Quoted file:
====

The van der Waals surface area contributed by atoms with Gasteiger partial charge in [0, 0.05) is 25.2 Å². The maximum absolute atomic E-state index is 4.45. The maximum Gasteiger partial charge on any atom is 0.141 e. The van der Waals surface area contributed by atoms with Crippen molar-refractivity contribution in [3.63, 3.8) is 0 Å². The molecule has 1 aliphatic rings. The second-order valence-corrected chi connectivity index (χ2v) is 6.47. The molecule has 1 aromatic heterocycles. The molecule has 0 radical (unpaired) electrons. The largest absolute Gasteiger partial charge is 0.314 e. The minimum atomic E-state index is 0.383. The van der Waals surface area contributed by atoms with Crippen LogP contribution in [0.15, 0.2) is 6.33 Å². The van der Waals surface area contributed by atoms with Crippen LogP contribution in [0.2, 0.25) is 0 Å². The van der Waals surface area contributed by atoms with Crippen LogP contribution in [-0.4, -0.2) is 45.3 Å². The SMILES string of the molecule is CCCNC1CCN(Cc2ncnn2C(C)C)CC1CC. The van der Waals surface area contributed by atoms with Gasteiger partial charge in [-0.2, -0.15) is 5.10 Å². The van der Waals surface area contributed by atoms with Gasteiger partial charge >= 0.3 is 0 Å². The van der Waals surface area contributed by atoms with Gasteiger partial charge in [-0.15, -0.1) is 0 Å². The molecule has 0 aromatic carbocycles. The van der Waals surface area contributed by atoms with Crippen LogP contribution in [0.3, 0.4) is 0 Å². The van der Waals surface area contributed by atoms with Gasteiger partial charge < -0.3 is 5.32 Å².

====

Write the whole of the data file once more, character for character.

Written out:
The van der Waals surface area contributed by atoms with Gasteiger partial charge in [0, 0.05) is 25.2 Å². The maximum absolute atomic E-state index is 4.45. The maximum Gasteiger partial charge on any atom is 0.141 e. The van der Waals surface area contributed by atoms with Crippen molar-refractivity contribution in [3.63, 3.8) is 0 Å². The molecule has 1 aliphatic rings. The second-order valence-corrected chi connectivity index (χ2v) is 6.47. The molecule has 1 aromatic heterocycles. The molecule has 0 radical (unpaired) electrons. The largest absolute Gasteiger partial charge is 0.314 e. The minimum atomic E-state index is 0.383. The van der Waals surface area contributed by atoms with Crippen LogP contribution in [0.15, 0.2) is 6.33 Å². The van der Waals surface area contributed by atoms with Crippen LogP contribution in [0.2, 0.25) is 0 Å². The van der Waals surface area contributed by atoms with Crippen LogP contribution in [-0.4, -0.2) is 45.3 Å². The SMILES string of the molecule is CCCNC1CCN(Cc2ncnn2C(C)C)CC1CC. The van der Waals surface area contributed by atoms with Gasteiger partial charge in [-0.2, -0.15) is 5.10 Å². The van der Waals surface area contributed by atoms with Gasteiger partial charge >= 0.3 is 0 Å². The van der Waals surface area contributed by atoms with Gasteiger partial charge in [-0.15, -0.1) is 0 Å². The molecule has 0 aromatic carbocycles. The van der Waals surface area contributed by atoms with Crippen LogP contribution in [0.3, 0.4) is 0 Å². The van der Waals surface area contributed by atoms with Gasteiger partial charge < -0.3 is 5.32 Å².